OK - we have experienced it and we get it. So how does that figure in recruiting "(non-) native speakers" for teaching ESL roles?
    Please see Part 2 of this reply

  7. PART 2

    This, for me, is the crux of the issue (from the same article):

    "Many teachers of English as a second language neglect to teach speech/pronunciation.[12] Many adult and near-adult learners of second languages have unintelligible speech patterns that may interfere with their education, profession, and social interactions.[12] Pronunciation in a second or foreign language involves more than the correct articulation of individual sounds. It involves producing a wide range of complex and subtle distinctions which relate sound to meaning at several levels.[12]

    Teaching of speech/pronunciation is neglected in part because of the following myths:

    Pronunciation isn't important: "This is patently false from any perspective."[12] Speech/Pronunciation forms the vehicle for transmitting the speaker's meaning. If the listener does not understand the message, no communication takes place, and although there are other factors involved, one of the most important is the intelligibility of the speaker's pronunciation.[12]
    Students will pick it up on their own: "Some will learn to pronounce the second language intelligibly; many will not."[12]

    Inadequate instruction in speech/pronunciation can result in a complete breakdown in communication.[12] The proliferation of commercial "accent reduction" services is seen as a sign that many ESL teachers are not meeting their students' needs for speech/pronunciation instruction.[12]

    The goals of speech/pronunciation instruction should include: to help the learner speak in a way that is easy to understand and does not distract the listener, to increase the self-confidence of the learner, and to develop the skills to self-monitor and adapt one's own speech.[12]

    Even when the listener does understand the speaker, the presence of an accent that is difficult to understand can produce anxiety in the listener that he will not understand what comes next, and cause him to end the conversation earlier or avoid difficult topics.[12]"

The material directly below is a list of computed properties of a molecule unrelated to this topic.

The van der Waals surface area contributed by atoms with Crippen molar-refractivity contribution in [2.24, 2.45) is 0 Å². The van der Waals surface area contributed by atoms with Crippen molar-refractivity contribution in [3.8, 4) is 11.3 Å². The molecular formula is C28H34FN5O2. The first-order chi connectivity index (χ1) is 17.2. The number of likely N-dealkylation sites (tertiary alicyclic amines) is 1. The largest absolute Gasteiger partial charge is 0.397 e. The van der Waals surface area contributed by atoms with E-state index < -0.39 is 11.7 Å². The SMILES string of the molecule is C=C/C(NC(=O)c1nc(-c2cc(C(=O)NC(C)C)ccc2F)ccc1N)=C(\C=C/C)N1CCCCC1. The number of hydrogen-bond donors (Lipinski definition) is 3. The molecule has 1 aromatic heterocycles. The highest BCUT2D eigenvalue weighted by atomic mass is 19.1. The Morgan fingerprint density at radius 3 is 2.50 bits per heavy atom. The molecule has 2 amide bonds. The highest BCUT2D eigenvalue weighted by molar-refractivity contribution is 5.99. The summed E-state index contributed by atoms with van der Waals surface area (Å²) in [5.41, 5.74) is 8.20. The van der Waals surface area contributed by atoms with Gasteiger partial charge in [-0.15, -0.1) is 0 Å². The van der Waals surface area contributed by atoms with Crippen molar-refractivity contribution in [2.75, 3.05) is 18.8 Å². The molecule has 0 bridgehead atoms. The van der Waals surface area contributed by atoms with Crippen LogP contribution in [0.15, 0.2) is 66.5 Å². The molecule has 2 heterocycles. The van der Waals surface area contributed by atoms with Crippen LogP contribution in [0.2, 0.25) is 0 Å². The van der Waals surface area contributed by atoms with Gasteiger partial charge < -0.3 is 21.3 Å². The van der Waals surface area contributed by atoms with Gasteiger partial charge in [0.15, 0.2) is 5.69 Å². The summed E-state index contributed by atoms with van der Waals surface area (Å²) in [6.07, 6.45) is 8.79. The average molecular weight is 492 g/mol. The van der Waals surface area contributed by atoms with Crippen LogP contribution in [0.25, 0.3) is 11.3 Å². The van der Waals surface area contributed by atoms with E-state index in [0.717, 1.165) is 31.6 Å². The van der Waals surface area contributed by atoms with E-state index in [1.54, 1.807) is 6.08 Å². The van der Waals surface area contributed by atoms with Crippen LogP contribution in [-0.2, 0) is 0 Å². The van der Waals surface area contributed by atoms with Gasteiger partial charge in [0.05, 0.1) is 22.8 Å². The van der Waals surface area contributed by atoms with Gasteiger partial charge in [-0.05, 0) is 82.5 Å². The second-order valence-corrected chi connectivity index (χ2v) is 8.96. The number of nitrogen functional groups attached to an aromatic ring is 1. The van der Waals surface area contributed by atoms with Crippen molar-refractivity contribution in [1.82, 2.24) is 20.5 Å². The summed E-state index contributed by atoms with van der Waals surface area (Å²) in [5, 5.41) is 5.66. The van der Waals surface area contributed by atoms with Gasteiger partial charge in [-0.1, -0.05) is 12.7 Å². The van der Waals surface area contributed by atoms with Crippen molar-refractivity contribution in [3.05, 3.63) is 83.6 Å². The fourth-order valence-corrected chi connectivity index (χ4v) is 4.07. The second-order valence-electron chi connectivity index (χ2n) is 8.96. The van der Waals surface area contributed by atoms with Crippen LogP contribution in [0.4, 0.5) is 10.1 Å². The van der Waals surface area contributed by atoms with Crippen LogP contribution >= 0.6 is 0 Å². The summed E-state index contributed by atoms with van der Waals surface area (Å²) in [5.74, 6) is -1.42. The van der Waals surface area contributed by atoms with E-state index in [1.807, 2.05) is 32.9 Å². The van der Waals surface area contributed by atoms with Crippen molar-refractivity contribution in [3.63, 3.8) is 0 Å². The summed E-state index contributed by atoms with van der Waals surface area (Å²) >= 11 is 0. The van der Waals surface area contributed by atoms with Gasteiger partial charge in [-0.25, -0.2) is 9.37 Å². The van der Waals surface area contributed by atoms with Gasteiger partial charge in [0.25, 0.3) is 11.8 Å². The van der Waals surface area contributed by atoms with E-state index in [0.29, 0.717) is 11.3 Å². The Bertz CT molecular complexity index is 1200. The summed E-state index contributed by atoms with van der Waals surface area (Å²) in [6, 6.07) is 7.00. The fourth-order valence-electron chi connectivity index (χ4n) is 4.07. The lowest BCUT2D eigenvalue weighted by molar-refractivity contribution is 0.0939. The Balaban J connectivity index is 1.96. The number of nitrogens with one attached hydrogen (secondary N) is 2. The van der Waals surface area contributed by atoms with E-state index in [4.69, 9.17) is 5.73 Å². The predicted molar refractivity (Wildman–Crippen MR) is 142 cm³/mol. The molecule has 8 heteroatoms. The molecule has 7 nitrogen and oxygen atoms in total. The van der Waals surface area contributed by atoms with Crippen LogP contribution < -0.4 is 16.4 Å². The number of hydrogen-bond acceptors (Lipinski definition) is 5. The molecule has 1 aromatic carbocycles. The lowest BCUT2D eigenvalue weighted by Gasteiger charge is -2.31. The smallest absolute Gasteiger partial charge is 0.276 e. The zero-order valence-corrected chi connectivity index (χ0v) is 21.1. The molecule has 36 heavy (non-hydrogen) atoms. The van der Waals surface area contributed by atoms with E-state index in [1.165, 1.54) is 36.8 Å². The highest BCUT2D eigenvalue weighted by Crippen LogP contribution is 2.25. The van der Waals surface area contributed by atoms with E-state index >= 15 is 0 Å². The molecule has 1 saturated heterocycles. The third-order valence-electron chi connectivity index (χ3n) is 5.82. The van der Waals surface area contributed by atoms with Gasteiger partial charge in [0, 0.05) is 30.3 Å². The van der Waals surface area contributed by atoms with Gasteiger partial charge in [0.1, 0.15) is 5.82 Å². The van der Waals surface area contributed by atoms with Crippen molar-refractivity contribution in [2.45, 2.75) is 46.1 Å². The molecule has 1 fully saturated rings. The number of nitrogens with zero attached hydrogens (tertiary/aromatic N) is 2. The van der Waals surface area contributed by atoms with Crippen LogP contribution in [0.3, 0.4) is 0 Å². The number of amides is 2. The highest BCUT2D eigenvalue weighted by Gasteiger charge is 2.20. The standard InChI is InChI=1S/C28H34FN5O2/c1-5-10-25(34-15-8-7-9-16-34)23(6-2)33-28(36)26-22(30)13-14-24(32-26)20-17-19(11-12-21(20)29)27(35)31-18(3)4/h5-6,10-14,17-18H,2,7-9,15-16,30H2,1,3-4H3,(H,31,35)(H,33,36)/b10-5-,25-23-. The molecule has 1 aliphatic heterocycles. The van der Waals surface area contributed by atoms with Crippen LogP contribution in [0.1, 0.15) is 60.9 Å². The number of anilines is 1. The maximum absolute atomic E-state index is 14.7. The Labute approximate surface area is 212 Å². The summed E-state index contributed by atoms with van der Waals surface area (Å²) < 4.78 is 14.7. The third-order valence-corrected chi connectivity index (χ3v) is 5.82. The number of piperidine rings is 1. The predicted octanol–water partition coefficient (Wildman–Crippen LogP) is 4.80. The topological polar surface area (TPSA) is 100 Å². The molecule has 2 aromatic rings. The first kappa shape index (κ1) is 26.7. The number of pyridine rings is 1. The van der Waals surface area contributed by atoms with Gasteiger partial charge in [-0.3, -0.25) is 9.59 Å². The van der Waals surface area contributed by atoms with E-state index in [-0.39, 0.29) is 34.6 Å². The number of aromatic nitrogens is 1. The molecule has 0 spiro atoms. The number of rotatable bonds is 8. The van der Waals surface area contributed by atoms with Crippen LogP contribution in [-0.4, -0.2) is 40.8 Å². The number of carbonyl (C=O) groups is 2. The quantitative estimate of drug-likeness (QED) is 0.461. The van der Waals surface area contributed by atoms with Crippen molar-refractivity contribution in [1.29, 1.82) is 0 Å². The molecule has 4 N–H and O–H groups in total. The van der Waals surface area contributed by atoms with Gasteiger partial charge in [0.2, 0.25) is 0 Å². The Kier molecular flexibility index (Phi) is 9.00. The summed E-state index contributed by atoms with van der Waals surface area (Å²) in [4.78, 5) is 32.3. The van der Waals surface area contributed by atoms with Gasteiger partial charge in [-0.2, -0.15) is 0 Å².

This reflects my feelings on the matter more accurately and succinctly than I would have expressed them - so this is not so much plagiarism or laziness as parsimony.

    The full, rather well-written, article can be found at : https://en.wikipedia.org/wiki/Accent_%28sociolinguistics%29

    While it is true that if we can get a student to understand, and be understood in our language, this is a partial success, we should also, I feel, acknowledge that, in this imperfect world, they will likely be discriminated against because of a strong, non-"native English speaker" accent.

    How can we teach that which we cannot practice?

    I rest my case for the "predjudiced" employers.

  8. Whenever I hear the term "proficient", it immediately makes me think of the Cambridge Proficiency exam and I always wonder how many native speakers would do well in certain parts of that. Native speakers (probably in any language) rarely use the language which is expected in sections of the speaking exam and I have to admit, I think I would struggle to produce a strong text in the written paper without serious practice.
    Also, as other people have commented, a lot of the issue relates to the teacher's accent, although perhaps this has become more of an issue with the age of technology as people now have the resources to listen to more - certainly when I was at school, I never thought for a second that my MFL teachers didn't sound "native" as they were the only source of input I had.